By Matt Coker
By R. Scott Moxley
By Charles Lam
By Nick Schou
By Gustavo Arellano
By Gustavo Arellano
By Steve Lowery
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In 1998, Randy Lewis had a pregnant wife and no job. Then his monitor blew out. A computer geek, the Huntington Beach native knew throwing it in the trash was about as environmentally friendly as dumping motor oil in a sea gull's mouth, but he didn't know how to properly rid himself of the damn thing.
"There weren't many companies doing it at the time," Lewis now says, so he founded SoCal Computer Recyclers. Eight years later, it's one of the state's largest private computer recyclers and also a major player in enacting state legislation that allows people to cheaply—and safely—dispose of computers, monitors and other electronic effluvia.
Disposing of computers is quite the booming business: the National Security Council estimates that 20 million computers will become obsolete this year, and only about 11 percent of that number will be properly disposed of. Lewis spoke recently with the Weeklyabout electronics waste, his company's coming Huntington Beach event and why televisions are only slightly safer than Hiroshima.
Let's say I get a new computer and dump my old one in the trash. Am I the PC equivalent of theExxon Valdez?
Of course not. You look at the context of the environment, and throwing away a PC isn't going to permanently wreck an ecosystem. It's not going to kill birds. Having said that, you can't throw them in the trash. It won't immediately kill you, but it doesn't belong in the trash.
Excuse my idiocy, but what's so poisonous about the parts in a computer?
There's a lot of lead in monitors—about 2 to 4 pounds—to make sure we don't get fried by cathode rays. Throw it in the dump, that lead will eventually seep into the water supply. Computers also have large amounts of mercury and copper—copper will mess up your joints, while mercury can make you crazy. We get those materials and make sure they're properly disposed.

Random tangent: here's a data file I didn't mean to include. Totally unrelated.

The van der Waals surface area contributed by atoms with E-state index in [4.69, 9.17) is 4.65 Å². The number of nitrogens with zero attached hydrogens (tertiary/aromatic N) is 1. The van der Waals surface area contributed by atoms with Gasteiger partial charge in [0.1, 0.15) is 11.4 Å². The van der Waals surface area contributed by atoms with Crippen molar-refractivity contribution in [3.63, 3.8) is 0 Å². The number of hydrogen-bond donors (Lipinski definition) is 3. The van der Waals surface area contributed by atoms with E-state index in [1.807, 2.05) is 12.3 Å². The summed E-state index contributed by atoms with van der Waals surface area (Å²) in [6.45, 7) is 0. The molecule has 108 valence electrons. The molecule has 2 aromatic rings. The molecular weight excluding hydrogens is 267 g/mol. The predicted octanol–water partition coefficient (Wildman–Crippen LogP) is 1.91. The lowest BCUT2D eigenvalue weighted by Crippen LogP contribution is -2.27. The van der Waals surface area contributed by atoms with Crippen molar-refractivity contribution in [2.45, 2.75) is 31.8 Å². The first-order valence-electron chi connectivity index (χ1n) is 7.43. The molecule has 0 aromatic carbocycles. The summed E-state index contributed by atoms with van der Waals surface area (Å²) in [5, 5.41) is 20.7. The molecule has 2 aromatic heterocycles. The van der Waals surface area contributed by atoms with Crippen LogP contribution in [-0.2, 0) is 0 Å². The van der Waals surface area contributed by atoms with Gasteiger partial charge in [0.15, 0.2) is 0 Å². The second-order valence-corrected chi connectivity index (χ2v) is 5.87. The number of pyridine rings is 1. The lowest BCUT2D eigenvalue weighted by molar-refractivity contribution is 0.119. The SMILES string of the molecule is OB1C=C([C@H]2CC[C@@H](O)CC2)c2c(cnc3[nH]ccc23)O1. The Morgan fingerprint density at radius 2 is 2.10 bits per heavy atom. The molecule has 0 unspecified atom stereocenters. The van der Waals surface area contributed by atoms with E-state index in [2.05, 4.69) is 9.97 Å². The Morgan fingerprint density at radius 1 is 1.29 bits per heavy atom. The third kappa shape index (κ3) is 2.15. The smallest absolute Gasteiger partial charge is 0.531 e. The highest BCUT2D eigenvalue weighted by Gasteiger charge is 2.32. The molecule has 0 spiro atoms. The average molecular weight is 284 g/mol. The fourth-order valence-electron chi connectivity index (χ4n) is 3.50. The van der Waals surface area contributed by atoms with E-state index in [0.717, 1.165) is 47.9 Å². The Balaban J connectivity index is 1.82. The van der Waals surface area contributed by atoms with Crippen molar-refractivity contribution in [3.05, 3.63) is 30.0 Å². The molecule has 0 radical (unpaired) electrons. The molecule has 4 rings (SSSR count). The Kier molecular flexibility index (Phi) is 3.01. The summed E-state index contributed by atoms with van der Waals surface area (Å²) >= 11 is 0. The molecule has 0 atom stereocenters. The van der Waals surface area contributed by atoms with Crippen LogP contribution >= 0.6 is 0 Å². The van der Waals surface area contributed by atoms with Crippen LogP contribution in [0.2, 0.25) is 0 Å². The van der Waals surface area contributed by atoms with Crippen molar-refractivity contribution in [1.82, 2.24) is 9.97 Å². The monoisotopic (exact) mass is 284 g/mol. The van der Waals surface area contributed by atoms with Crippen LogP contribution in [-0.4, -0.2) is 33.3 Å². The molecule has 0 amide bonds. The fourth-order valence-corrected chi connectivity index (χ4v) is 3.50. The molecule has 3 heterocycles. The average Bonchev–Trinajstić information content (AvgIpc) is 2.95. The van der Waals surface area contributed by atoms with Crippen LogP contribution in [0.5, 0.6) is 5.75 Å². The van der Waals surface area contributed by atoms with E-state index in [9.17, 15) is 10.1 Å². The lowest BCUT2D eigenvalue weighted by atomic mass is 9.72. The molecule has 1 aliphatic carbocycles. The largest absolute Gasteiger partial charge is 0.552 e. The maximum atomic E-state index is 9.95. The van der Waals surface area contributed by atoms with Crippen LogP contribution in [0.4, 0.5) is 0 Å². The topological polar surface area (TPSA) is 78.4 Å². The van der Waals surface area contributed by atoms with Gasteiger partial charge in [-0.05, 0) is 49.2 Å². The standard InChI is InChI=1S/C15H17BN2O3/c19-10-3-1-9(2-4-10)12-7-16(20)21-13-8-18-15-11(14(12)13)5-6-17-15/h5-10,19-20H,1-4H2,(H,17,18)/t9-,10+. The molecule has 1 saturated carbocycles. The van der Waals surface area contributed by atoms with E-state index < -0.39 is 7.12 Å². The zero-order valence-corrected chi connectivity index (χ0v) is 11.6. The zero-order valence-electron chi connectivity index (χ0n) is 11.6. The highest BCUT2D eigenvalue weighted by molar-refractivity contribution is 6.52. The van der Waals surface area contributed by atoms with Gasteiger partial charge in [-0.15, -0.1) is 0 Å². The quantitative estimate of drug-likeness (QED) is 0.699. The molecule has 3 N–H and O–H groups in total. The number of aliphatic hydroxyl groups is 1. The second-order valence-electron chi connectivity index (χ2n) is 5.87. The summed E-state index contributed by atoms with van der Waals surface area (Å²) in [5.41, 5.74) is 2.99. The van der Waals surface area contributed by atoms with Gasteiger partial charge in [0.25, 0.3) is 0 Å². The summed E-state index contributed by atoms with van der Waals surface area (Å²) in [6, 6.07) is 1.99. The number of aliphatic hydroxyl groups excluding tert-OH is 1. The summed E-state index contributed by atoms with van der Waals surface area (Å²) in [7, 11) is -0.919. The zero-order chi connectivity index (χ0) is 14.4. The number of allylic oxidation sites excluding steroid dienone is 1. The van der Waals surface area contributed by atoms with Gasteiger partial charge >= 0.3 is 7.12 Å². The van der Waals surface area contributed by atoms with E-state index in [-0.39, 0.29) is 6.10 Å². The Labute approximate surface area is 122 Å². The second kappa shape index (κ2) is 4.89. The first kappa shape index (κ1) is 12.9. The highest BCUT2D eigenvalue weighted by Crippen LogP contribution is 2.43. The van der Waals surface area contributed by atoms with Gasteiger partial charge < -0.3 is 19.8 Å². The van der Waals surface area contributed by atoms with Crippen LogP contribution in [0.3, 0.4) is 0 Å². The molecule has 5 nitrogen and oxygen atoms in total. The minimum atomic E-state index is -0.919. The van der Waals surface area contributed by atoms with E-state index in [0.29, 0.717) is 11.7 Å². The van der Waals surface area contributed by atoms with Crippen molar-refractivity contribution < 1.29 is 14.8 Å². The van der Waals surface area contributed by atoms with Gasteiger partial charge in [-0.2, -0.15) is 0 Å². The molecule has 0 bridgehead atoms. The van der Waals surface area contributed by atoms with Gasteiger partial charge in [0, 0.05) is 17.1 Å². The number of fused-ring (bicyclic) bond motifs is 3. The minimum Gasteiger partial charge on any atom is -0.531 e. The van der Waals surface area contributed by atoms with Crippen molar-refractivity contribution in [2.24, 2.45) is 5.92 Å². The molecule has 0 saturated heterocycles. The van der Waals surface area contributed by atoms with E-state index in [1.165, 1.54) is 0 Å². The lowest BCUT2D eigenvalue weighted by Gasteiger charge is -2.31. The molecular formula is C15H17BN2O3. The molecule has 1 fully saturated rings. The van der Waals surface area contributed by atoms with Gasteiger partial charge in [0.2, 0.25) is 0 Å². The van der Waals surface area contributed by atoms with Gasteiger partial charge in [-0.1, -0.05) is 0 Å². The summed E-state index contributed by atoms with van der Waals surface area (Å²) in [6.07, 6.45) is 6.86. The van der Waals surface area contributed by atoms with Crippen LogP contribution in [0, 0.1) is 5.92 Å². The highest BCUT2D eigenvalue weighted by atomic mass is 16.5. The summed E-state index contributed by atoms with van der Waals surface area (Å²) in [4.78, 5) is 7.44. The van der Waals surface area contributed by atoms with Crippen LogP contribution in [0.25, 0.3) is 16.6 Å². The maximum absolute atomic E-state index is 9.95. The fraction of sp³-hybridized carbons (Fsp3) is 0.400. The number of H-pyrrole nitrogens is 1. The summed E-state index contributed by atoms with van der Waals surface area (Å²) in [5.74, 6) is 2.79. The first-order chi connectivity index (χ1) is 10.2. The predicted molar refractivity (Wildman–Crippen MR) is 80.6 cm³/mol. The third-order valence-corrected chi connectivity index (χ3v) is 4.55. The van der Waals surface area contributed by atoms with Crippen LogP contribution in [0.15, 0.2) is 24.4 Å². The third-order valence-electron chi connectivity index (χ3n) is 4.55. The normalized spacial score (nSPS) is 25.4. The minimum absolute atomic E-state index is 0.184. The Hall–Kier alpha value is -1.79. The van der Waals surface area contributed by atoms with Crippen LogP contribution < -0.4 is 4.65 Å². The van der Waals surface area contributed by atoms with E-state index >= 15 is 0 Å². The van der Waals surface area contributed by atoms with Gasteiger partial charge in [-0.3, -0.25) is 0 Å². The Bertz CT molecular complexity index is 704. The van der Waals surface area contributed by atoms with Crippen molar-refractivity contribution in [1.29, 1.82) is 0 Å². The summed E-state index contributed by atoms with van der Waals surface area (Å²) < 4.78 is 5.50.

Which is the bigger toxic trap—Macs or PCs?
If you were to look at it box to box, both are equal. But even more toxic are televisions. They have a larger-sized tube than anything else—more lead and bad rays.
Why do you think so few people know how to properly dispose of computers?
There's a bunch of answers. The easiest is that we live in a disposable society. When we're done with something, we want it out of our lives. The second answer is because people have this perception of value. Four years ago, people would buy a computer for $1,200 that was the latest and greatest. Now no one wants that computer. I get jokes from people that their computers should belong in the Smithsonian. But even theywouldn't want it.
Your website says your company is "the most well-respected authority for computer recycling in California." How do you attain that title?
One of the reasons that I feel comfortable saying that is because I was in Sacramento working to make the words of Senate Bills 20 and 50 get into practice.
What did those bills do?
SB 20 made manufacturers responsible for the proper disposal of electronics in California. SB 50 closed loopholes in SB 20 that exempted items like camcorders, digital cameras or flat-screen TVs. The two also created a recycling fee that goes back to manufacturers so they can fund recycling and disposal efforts.
What's your organization doing to promote proper disposal?
We do advertising, go to chambers of commerce, schools and big businesses. If people give us computers that are still relatively useful, we refurbish them and give them to whoever wants it at a cheap cost. We also have recycling events.
A couple of Earth Days ago, we had an event in Torrance where we invited people to drop off their used electronics for free. We thought 200 people would show up. Instead, 600 arrived. We were shocked.
What can we expect at your Huntington Beach event Jan. 6 and 7? A big bonfire of Macs?
(Laughs.) No, you won't get that. We have it down to a professional science. We get people in parking lots, and our workers unload the person's stuff. Ideally, these people don't get out of their cars. Just drop off your computer and take off!
DROP OFF YOUR CRAPPY COMPUTERS AT THE HUNTINGTON CENTRAL PARK SPORTS COMPLEX, 18100 GOLDEN WEST ST., HUNTINGTON BEACH. JAN. 6, 7 A.M.-NOON; JAN. 7, 9 A.M.-3 P.M. FOR MORE INFO, VISIT SOCALRECYCLERS.COM.